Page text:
The number of self-reported work-related mental health cases in the UK hit a record high last year, according to global law firm Clyde & Co.
Analysis of fourteen years of data from the Labour Force Survey (a national quarterly survey of 37,000 households) shows that in 2016/17 there were an estimated* 431,000 self-reported mental health cases where employees stated that they believed their job had caused, or made worse, their mental health issues – the highest number since records began.
Chris Holme, employment partner at Clyde & Co, comments:
“Employers are focusing on mental health and supporting their employees more than ever before, and these figures show the importance of continuing to do this.”
“The uptick of self-reported cases may be due to increased numbers of mental health issues, or it may be due to increased public awareness around the issues and a desire and willingness to speak up.”
Further analysis from Clyde & Co shows that the human health and social working sector has the highest frequency of self-reported mental health cases per 100,000 employees. In 2016/17 there were an estimated 2,130 cases of work-related mental health issues per 100,000 employees working in that sector.
Public administration and defence is the second highest sector with 2,040 cases per 100,000 employees, followed by financial services with 1,890 per 1000,000 employees [full table below].
“Organisations across all sectors need to check that the management of mental health remains firmly on their agenda. It’s a business critical issue that is increasingly moving to the forefront.”
“We are working with employers to continually review the procedures and policies they have in place and advise on what they are doing in this area.”
Insurers need to be aware of growing problem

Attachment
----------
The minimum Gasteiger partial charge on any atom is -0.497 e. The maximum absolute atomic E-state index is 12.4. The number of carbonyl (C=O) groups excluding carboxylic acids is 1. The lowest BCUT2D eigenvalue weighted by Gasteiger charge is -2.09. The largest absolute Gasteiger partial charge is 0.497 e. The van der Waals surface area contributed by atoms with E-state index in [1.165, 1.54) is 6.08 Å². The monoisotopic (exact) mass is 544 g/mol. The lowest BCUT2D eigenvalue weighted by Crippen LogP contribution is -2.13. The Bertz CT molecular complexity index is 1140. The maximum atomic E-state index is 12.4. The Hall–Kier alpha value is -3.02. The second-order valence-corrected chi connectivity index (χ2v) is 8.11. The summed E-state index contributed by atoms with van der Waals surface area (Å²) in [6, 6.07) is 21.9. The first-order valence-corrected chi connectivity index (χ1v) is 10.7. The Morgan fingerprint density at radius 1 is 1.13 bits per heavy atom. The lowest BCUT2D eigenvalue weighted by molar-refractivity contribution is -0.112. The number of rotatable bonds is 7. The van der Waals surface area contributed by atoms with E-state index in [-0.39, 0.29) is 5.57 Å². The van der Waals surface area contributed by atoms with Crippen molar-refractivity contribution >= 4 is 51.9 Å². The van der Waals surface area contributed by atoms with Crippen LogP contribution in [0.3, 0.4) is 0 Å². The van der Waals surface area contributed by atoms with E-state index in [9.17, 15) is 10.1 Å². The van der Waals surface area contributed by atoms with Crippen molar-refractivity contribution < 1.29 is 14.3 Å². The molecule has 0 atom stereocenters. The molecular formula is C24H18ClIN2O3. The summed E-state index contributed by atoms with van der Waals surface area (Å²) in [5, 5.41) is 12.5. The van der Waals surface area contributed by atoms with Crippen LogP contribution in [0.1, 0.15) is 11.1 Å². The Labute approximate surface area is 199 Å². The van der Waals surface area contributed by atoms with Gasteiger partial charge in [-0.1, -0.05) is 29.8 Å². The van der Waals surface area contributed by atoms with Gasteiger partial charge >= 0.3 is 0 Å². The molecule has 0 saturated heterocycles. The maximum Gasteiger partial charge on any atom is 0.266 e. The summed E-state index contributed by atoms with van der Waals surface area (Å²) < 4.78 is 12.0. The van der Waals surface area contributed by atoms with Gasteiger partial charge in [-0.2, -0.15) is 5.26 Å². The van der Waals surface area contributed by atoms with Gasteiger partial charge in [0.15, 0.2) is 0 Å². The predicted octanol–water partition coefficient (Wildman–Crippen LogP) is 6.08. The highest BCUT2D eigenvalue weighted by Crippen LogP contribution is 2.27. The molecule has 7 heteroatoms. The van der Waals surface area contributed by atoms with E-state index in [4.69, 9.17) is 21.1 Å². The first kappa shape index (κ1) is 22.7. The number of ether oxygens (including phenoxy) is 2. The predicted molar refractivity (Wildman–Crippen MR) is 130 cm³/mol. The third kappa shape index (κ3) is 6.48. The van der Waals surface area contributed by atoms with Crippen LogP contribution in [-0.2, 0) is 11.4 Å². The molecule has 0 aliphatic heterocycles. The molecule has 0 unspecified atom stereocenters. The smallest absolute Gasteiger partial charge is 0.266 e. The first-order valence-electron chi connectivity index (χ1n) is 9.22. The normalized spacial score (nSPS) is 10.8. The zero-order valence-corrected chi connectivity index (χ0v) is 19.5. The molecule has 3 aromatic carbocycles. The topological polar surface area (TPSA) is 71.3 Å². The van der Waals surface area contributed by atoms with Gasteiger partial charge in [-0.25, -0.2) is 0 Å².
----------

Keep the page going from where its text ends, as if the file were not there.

Clyde & Co points out that insurers are now working ever closer with their insureds when it comes to employer’s liability relating to mental health.
Jason Bleasdale, insurance partner at Clyde & Co, explains: “In recent years mental health has rightly been gaining awareness in the public, political and private spheres. Indeed, it has taken on increased global significance.”
“Insurers need to make sure they demonstrate clear awareness of the growing risks and continue to work closely with their insureds to help them improve their internal processes.”
“In stress related claims the onus is increasingly shifting towards employers having to take action at an ever earlier stage. They must be able to show that the correct steps were taken, so being on the front foot is imperative. It will also help them benefit (within the claims arena) from the increased and existing investment and focus upon mental health and wellbeing.”
Prevalence of self-reported work-related mental health per 1000,000 employees by industry
|Industry||Prevalence of self-reported mental health per 100,000 employees
(2016/17 unless stated otherwise)
|Human health and social work activities||2,130|
|Public administration and defence; compulsory social security||2,040|
|Financial and insurance activities||1,890|
|Professional, scientific and technical activities||1,720|
|Administrative and support service activities||1,380|
|Wholesale and retail trade; repair of motor vehicles and motorcycles||1,170|
|Transportation and storage*
(2014/15 – most recently available data)
(2014/15 – most recently available data)
*Estimated by Labour Force Survey (LFS), which is a national survey run by the Office for National Statistics of currently around 37,000 households each quarter. The Health and Safety Executive (HSE) commissions annual questions in the LFS to gain a view of work-related illness and workplace injury based on individuals’ perceptions.
Rebecca joined the HRreview editorial team in January 2016. After graduating from the University of Sheffield Hallam in 2013 with a BA in English Literature, Rebecca has spent five years working in print and online journalism in Manchester and London. In the past she has been part of the editorial teams at Sleeper and Dezeen and has founded her own arts collective.